ASSIUT, Egypt—Television broadcasts and newspapers frequently carry the stories of refugees’ suffering around the world. But a new documentary, Science in Exile, has an unusual focus: It zeroes in on the situation of four Arab refugees who are researchers.
The 37-minute film, which took seven months to produce, documents the stories of researchers from Syria, Yemen and Iraq who left their homelands to escape war and seek safety, as well as the opportunity to resume their research. The four researchers tell about their former academic lives and the difficulties they now face. The documentary also shows the opportunities they have received and how they have tried to resume their old roles.
Among other goals, the film “tries to change the stereotype of refugees,” said Nicole Leghissa, its director. “Few people in Europe believe that refugees can be scientists.”
It wasn’t easy, however, to reach the researchers and convince them to participate. “Finding the researchers was the most difficult task, especially because many of them were afraid to talk in front of the camera to protect their families back in their countries,” said Leghissa.
“Finally, I managed to convince four of them to take part. They agreed after they trusted me and in the belief that their participation would be useful to support researchers and other scientists who are suffering just like them.”
One of the participants in the film, Ghanya al-Naqeb, an assistant professor of nutrition at Sana’a University in Yemen, said that the film is an opportunity to introduce the problems of researchers in conflict countries and the difficulties they face in countries of asylum. “After two years of suffering, I have been able to resume my academic life,” she said, “However, many of my colleagues are still suffering. The film might give them a chance to get similar support.”
In the film, al-Naqeb tells her story of leaving Yemen for Sudan, where she spent two years without work living under difficult conditions before receiving a two-year fellowship at the University of Würzburg, in Germany.
The film also depicts the situation of Saja Al-Zoubi, a sociologist who was forced to leave Syria and go to Lebanon after the deterioration of security in Damascus. In Lebanon, Al-Zoubi worked to complete her research on the economics of refugee families, especially those in households headed by females. At the same time, she lived with serious concerns about not getting her residence permit renewed amid Lebanon’s increasing restrictions on Syrians. (See a related article, “For Syrian Refugees in Lebanon, Precarious Lives“).
“Fears were chasing me,” she said. “I was afraid that the day would come when I would have to stop working in Lebanon, and that then I would lose everything.”
Al-Zoubi eventually got a research fellowship in the United Kingdom to continue her work at the University of Oxford.
Although the four researchers in the film have had opportunities to resume their research, the film documents that the process has not been easy for them. The challenges faced by researchers after getting asylum include those faced by other refugees when seeking employment, such as obtaining a residence permit, getting their academic degrees recognized, and finding institutions that would give them grants and help them continue their scientific careers.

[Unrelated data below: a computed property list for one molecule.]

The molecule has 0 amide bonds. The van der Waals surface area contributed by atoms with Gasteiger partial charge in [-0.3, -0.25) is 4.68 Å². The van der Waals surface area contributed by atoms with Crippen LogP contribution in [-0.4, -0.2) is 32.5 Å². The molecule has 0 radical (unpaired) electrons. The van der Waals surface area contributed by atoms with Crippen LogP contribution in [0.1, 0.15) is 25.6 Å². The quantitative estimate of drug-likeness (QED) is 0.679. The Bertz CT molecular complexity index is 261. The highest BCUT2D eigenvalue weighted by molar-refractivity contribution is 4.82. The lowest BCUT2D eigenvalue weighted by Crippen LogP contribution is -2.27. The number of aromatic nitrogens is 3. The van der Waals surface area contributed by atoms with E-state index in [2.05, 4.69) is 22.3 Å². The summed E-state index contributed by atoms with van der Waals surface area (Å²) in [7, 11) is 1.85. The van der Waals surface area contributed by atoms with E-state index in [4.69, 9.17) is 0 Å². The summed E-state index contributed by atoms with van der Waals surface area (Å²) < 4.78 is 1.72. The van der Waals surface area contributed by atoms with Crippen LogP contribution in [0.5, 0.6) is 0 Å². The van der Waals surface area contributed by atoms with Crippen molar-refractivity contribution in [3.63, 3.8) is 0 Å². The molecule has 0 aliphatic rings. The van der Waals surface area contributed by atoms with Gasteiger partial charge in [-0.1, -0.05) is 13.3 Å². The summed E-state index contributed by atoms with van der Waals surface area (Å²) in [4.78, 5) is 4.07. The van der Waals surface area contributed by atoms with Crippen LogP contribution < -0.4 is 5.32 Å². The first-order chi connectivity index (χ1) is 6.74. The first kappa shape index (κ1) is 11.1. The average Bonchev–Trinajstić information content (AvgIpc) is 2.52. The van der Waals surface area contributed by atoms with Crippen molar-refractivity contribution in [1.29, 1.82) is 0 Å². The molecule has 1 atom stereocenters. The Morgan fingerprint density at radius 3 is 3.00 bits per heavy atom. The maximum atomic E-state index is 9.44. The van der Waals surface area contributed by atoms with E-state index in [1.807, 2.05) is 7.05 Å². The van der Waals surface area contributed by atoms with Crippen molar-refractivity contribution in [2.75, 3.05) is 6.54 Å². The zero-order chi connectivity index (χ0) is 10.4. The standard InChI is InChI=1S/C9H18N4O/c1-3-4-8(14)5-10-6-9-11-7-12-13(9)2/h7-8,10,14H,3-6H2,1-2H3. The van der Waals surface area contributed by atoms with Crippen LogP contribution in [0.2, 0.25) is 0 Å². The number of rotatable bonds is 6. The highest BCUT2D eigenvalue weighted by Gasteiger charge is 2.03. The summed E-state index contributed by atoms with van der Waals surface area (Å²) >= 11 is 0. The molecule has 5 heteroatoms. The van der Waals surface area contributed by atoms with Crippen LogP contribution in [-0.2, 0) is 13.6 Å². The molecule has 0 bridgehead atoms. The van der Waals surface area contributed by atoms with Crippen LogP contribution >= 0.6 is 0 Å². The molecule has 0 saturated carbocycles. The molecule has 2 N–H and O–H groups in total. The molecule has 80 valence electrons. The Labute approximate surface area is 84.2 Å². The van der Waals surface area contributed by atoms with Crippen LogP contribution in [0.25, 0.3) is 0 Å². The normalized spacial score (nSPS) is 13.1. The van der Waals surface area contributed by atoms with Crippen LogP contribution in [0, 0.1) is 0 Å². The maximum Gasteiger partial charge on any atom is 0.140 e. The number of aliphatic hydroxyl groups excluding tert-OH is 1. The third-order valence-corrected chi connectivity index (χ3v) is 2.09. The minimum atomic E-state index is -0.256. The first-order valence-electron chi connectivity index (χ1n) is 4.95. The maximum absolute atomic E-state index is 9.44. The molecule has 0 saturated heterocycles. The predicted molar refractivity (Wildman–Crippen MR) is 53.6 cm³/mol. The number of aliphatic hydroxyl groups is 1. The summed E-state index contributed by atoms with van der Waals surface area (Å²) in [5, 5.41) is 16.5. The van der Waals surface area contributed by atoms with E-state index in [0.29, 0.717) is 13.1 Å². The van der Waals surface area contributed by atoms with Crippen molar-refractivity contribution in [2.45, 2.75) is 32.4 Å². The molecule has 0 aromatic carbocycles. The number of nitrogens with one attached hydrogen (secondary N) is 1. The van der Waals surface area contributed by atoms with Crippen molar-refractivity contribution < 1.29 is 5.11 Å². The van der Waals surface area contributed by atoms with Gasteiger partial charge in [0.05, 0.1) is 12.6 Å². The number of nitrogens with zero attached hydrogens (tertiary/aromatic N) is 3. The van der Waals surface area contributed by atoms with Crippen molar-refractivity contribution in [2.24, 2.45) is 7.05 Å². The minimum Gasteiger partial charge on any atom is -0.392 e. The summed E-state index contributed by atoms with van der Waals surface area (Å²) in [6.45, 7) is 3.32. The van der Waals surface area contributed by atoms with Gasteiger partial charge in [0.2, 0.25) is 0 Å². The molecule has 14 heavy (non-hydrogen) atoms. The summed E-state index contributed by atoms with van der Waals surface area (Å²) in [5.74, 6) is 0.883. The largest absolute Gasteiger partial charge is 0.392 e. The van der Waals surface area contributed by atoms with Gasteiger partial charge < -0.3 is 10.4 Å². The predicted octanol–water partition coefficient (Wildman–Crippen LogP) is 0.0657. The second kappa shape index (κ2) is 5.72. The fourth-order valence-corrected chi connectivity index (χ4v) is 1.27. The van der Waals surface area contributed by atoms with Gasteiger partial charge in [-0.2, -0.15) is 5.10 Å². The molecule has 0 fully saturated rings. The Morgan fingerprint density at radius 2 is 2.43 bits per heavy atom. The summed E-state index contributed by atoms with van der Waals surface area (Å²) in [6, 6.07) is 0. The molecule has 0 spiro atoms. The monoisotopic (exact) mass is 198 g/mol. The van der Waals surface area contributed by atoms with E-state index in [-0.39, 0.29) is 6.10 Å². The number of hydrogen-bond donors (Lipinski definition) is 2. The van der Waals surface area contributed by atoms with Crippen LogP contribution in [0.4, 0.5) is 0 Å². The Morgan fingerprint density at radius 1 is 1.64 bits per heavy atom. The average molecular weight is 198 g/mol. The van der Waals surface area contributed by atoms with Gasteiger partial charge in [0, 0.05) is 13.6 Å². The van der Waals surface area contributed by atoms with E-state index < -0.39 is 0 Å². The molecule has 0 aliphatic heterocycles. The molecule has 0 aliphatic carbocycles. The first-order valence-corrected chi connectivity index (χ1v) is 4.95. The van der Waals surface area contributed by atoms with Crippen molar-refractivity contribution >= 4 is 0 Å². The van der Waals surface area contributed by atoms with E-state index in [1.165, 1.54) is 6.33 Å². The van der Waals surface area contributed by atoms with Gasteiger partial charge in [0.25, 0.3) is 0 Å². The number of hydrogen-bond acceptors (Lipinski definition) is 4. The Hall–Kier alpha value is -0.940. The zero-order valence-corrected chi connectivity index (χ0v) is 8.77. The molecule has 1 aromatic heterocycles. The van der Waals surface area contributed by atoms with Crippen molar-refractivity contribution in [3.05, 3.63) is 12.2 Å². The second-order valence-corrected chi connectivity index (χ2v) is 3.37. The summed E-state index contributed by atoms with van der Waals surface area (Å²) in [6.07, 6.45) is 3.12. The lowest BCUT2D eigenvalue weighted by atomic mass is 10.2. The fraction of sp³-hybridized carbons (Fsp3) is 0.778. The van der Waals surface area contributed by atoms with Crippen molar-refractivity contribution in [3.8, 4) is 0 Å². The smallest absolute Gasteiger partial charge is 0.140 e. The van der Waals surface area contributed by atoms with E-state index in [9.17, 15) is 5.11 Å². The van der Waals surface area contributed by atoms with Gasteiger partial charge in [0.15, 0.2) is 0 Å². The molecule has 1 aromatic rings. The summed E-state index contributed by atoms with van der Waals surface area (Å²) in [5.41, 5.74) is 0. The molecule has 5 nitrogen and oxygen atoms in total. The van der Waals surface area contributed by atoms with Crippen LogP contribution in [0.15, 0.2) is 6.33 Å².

“The documentary sheds a beautiful light on the insistence of scientists to stay and persevere and to strive to rebuild their academic lives safely,” said Allan E. Goodman, president and chief executive of the Institute of International Education, which offers grants to researchers through the Scholar Rescue Fund. “The story of every scholar forces us to think beyond the numbers and reminds us that raging wars are not only a matter of headlines only, but that tragedies strike the best of humanity.”
The film was produced by the World Academy of Sciences, an organization based in Trieste, Italy, with the support of the Swedish International Development Cooperation Agency. It was shown in mid-February in Austin, Texas, at the annual meeting of the American Association for the Advancement of Science. However, it is not yet available to the public.
Edward Lempinen, the public information officer at the World Academy of Sciences, hopes the film will highlight the importance of supporting researchers from countries experiencing armed conflict. They will have a vital role in the reconstruction and rebuilding of scientific research in their countries of origin, he said. “They need the opportunity to continue their work or learning in new countries so that they can return home.”
For her part, the film’s director is optimistic. “I hope this film will have an impact on the policy of European scientific institutions to create more opportunities for the temporary integration of these scientists,” Leghissa said, “to avoid the risk of losing their wonderful minds and value in the scientific community for us and their countries.”